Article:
Later, we went to the aquarium where we met up with another language teacher, Heike Philip. Poem directed me toward the scuba gear which I immediately put on. Of course, it's packed so I'm wearing a duffle bag! How many times am I going to do that? I took it off and unpacked it on the floor. Once I was wearing it (and in the process, I lost my hair!), I immediately started swimming but once I went down the hatch, the script for swimming dropped off. Heike advised me to try removing the scuba gear. Now I'm standing there in my underwear and I'm bald! Good heavens! Virtual Worlds can be humbling! I managed to get the gear and the hair back on and I'm back to swimming. It was unbelievably beautiful and so detailed. There were mantas, schooling fish, a wreck and coral reefs. Poem told me her students love going there. I can see why.

Here's the part I find amazing... Poem is from Uruguay and teaching grad students. I meet up with her in Second Life and find out about her work with students and I tell her about mine. Earlier this week, I met up with OliveTree (a classmate from Dubai) and we did a quest together in World of Warcraft. In addition to the engagement of this unique teaching/learning tool, I realize that it's not just the "virtual world" concept that's so intriguing; it's the fact that we can meet anyone from anywhere there, and learn from them as well. I am broadened by the experience and look forward to learning more!

Thursday, July 5, 2012

Moving On

Level 13, new cape, new weapon (Stonesplinter Staff)

Just like that, World of Warcraft was done. This was the last week and we (as a class) are ready to move on. I look back at the first few postings - I see concerns about ineptitude and fear of battle. Later, I experienced many (did I emphasize "many" enough?) deaths and went to so many cemeteries, I became more familiar with the terrain in shades of gray than with it in color. Case in point, while on a quest for "Bigger and Uglier" in Loch Modan, I was having difficulty finding my quarry. They (the Stonesplinter Shamans and Stonesplinter Bonesnappers) were located in a cave - only I couldn't find the entrance. The map indicated I was right on top of it but I couldn't see it anywhere. When I died again after battling it out with the only cave dweller I could find, Gorick Guzzledraught, (I was sure the Stonesplinter crew was behind him), I actually chose to stay dead and proceeded to search other areas without any worries of being ambushed. I stumbled across the opening to the cave while I was dead. Once I knew where it was, I went back for my corpse and continued on the quest.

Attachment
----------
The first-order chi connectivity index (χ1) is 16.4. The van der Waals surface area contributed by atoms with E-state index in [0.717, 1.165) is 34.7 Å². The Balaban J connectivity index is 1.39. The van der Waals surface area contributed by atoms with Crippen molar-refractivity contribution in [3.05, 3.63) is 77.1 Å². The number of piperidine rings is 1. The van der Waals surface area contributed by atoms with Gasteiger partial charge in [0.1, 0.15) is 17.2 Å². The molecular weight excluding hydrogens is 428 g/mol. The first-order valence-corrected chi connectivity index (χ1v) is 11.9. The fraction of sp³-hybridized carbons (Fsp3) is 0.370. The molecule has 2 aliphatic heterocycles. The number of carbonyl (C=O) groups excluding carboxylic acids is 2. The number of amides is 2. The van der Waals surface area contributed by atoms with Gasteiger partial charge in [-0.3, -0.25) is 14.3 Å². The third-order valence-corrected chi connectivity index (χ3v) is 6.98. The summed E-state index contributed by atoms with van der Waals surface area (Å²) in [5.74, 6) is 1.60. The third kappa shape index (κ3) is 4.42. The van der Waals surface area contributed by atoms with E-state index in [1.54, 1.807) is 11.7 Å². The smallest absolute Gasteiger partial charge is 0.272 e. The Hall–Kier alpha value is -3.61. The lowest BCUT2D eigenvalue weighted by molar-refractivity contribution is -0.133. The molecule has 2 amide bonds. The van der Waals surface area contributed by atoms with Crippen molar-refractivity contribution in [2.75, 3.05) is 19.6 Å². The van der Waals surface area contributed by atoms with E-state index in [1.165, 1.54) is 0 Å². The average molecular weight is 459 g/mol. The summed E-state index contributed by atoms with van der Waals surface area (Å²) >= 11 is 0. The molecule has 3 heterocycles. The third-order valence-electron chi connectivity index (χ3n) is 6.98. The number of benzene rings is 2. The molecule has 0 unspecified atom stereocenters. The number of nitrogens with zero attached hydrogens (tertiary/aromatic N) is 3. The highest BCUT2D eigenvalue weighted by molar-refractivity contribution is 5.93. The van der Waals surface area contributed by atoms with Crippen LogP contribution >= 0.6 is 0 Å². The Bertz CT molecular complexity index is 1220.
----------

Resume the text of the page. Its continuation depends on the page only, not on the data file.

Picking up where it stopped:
I've spent time learning about the backpack and Mage trivia. I learned how to read the map and that if it looks like the only way to get there is to go over a mountain, it might be worth my time looking for a roundabout way. Running everywhere was time consuming so when I received a quest to take a gryphon ride, a whole world (virtually!) opened up. I found the gryphon master everywhere I went so I could get around easily.  I learned (today, thanks to Esmeque) that guards are a font of information and I really didn't need to spend so much time looking on my own for inns, merchants, and trainers. I learned to use my weapons and spells to a certain extent but I'm reasonably certain I needed to be more efficient, judging by the amount of time I spent in a "dead" state. I learned to attack from a distance and that melee battle with more than one combatant usually resulted in my death - probably as a result of inefficient use of weaponry and spells. I began managing my backpack better but there's much work to be done there

I know I can go back and visit Trulytis but it seems the quest to gain an understanding of WoW and its potential for use in the classroom has been accomplished and somehow, that takes some of the need to learn more away. I miss it already - even the heart racing as I approached a fearsome combatant. I enjoyed Trulytis - she's brave, takes on an adversary that will surely beat her and learns to get herself out of trouble quickly. I wish I were more like her...

Sunday, July 1, 2012